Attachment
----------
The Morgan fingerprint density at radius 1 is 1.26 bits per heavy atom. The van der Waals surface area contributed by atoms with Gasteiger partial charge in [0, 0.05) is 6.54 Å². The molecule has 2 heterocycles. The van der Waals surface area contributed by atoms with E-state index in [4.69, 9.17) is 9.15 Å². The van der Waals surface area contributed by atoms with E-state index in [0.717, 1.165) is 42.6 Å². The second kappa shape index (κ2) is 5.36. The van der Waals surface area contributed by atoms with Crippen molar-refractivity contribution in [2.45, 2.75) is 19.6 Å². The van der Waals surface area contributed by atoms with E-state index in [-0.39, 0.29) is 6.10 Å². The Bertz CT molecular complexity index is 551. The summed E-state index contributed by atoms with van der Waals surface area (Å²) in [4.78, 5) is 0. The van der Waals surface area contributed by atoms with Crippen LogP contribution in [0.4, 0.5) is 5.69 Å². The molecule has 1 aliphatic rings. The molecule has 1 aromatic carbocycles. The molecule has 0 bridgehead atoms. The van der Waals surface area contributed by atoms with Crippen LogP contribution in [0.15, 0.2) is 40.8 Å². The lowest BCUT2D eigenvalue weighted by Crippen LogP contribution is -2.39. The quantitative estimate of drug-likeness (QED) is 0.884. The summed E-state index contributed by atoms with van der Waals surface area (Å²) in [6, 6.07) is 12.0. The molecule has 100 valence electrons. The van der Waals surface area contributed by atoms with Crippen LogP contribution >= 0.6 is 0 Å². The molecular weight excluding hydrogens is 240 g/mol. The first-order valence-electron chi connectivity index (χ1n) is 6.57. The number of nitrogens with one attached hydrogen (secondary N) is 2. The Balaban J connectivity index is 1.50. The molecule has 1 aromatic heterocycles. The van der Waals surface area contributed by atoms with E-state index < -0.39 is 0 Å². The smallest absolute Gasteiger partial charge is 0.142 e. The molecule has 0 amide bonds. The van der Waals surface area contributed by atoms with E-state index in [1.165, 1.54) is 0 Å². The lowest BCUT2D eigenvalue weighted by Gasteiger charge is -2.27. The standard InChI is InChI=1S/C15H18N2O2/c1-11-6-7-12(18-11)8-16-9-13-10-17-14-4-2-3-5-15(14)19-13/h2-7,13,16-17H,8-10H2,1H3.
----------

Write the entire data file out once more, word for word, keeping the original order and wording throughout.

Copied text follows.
The Morgan fingerprint density at radius 1 is 1.26 bits per heavy atom. The van der Waals surface area contributed by atoms with Gasteiger partial charge in [0, 0.05) is 6.54 Å². The molecule has 2 heterocycles. The van der Waals surface area contributed by atoms with E-state index in [4.69, 9.17) is 9.15 Å². The van der Waals surface area contributed by atoms with E-state index in [0.717, 1.165) is 42.6 Å². The second kappa shape index (κ2) is 5.36. The van der Waals surface area contributed by atoms with Crippen molar-refractivity contribution in [2.45, 2.75) is 19.6 Å². The van der Waals surface area contributed by atoms with E-state index in [-0.39, 0.29) is 6.10 Å². The Bertz CT molecular complexity index is 551. The summed E-state index contributed by atoms with van der Waals surface area (Å²) in [4.78, 5) is 0. The van der Waals surface area contributed by atoms with Crippen LogP contribution in [0.4, 0.5) is 5.69 Å². The molecule has 1 aliphatic rings. The molecule has 1 aromatic carbocycles. The molecule has 0 bridgehead atoms. The van der Waals surface area contributed by atoms with Crippen LogP contribution in [0.15, 0.2) is 40.8 Å². The lowest BCUT2D eigenvalue weighted by Crippen LogP contribution is -2.39. The quantitative estimate of drug-likeness (QED) is 0.884. The summed E-state index contributed by atoms with van der Waals surface area (Å²) in [6, 6.07) is 12.0. The molecule has 100 valence electrons. The van der Waals surface area contributed by atoms with Crippen LogP contribution >= 0.6 is 0 Å². The molecular weight excluding hydrogens is 240 g/mol. The first-order valence-electron chi connectivity index (χ1n) is 6.57. The number of nitrogens with one attached hydrogen (secondary N) is 2. The Balaban J connectivity index is 1.50. The molecule has 1 aromatic heterocycles. The van der Waals surface area contributed by atoms with E-state index < -0.39 is 0 Å². The smallest absolute Gasteiger partial charge is 0.142 e. The molecule has 0 amide bonds. The van der Waals surface area contributed by atoms with E-state index in [1.165, 1.54) is 0 Å². The lowest BCUT2D eigenvalue weighted by Gasteiger charge is -2.27. The standard InChI is InChI=1S/C15H18N2O2/c1-11-6-7-12(18-11)8-16-9-13-10-17-14-4-2-3-5-15(14)19-13/h2-7,13,16-17H,8-10H2,1H3.